Liverpool played to a thrilling draw against Arsenal on Saturday, in a game, as one of the commentators said, was 3-3 disguised as 1-1. It was up-and-down, open and free-flowing football with plenty of chances for either side. However, it ultimately came down to a crisp finish from Reds veteran James Milner and a beautiful and composed strike from Gunners striker Alexander Lacazette.
But a strong argument can be made that Liverpool should have come away with the victory. They hit the post twice and had a goal wrongfully disallowed. Former Premier League referee Mark Clattenburg chimed in on the debate.
Tony, I disagree. 1st phase:Mane was in an offside position from the first ball in but does not impact on a defenders ability to play ball as Firmino is onside. Play on. Then Firmino pulls the ball back to Mane who is standing behind the ball and cannot be deemed offside. Goal!
— Mark Clattenburg (@clattenburg1975) November 4, 2018
This now ends a tough 11-game stretch that started all the way back on September 15. Since then, Liverpool has played 11 total games, with seven of them coming in the Premier League. Seven of the 11 games have come against Tottenham, Chelsea (twice), Manchester City, Arsenal, Napoli, and Paris Saint-German.
And they have collected a solid nine points from those seven matches. In the Premier League, they went on the road to Tottenham, Chelsea, and Arsenal, while hosting Man City at Anfield, and went without a loss, collecting six points. Included in this stretch was a visit to Huddersfield, who now sit in last place. However, over the past handful of seasons, Liverpool have struggled against the bottom-three sides in the league, especially on the road, so this was no easy feat for them, shown by their 1-0 victory.
In all: six wins, five draws, and a loss. 23 points in 11 games from a tough stretch are nothing to be ashamed of. The Reds survived and kept pace in their race for a Premier League title. They sit in third with 27 points, tied with Chelsea who is second in goal difference, and behind Manchester City by two points.
They are in a healthy position, with a relatively favorable schedule to close out the year and help them sustain a legitimate title challenge in the Premier League while setting themselves up for a successful Champions League run.
Let’s start with the Champions League. Liverpool sits pretty in first place in their respective group by a point and has the best goal differential. Their next game is on Tuesday against Red Star Belgrade; a team they demolished 4-0 at home two weeks ago. Winning this contest would set them up in an excellent position to advance, with a home game against Napoli and a fierce battle away vs. PSG.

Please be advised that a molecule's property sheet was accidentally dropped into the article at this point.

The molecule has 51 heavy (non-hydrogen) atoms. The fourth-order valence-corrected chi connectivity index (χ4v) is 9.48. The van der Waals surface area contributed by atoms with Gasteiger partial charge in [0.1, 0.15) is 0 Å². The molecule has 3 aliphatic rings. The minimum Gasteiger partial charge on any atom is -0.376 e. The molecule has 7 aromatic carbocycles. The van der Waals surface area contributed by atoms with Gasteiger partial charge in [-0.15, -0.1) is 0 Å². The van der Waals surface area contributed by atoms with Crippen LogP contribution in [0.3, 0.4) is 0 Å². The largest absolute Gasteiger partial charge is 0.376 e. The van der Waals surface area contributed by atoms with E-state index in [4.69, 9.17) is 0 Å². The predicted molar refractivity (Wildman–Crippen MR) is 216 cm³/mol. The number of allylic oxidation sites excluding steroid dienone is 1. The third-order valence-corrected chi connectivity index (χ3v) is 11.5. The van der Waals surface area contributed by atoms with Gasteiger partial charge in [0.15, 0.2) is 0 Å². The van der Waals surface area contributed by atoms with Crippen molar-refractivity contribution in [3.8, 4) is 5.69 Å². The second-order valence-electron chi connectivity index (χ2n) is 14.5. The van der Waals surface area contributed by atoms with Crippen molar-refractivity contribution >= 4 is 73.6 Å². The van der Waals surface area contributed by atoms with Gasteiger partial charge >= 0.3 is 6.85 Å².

The Reds will want to go for all nine points, but a win against a weak Red Star Belgrade team and draws in the other two matches, would most likely be enough to advance and even win the group.
In the Premier League, they have nine games remaining before the calendar changes to 2019. And at least six of them will be matches the Reds will be favored in and should win. But, as you know in the past, the games Liverpool should win, usually aren’t the ones where they come through.
It starts this Sunday against a 19th-placed Fulham squad. Then a trip to Watford, who are surprisingly in the top-ten after finishing 14th last year. Then comes the Merseyside Derby at home against Everton. That is always a heated contest where a draw is the most likely outcome.
Then trips to Burnley and Bournemouth. Burnley is 15th in the league while Bournemouth is 6th. Afterward, Liverpool hosts their longtime rivals Manchester City before a trip to Wolverhampton, and two home games against Newcastle United and Arsenal.
This is a relatively favorable schedule that is going to tell us a lot about this Liverpool team and how legitimate of title contenders they are this year. The Reds need to collect least 20 points from these nine games. Yes, the Premier League is a grind, but, Fulham, Watford, Burnley, Bournemouth, Wolverhampton, and Newcastle are games they need to win.
These are matches you must win if you want to win the title. They are contests that a Manchester City would more-than-likely take care of. These are the games that determine whether you will be a title contender or not because your season is usually determined by how you fare against 70% of the league and not the rest of the Big 6 (Man United, Man City, Arsenal, Chelsea, Tottenham).
That’s not to say that draws in the other three games are fine. 27 points would be ideal, but not entirely realistic. However, realistically as well, Liverpool must win at least one of the games against Everton, Manchester United, and Arsenal, while drawing the other two (at worst) if they want to keep pace with Manchester City and Chelsea.
So, the schedule opens up for the Anfield side, but it’s still a test for a team that has to prove their championship mettle. What better than a favorable opportunity that has haunted them in the past?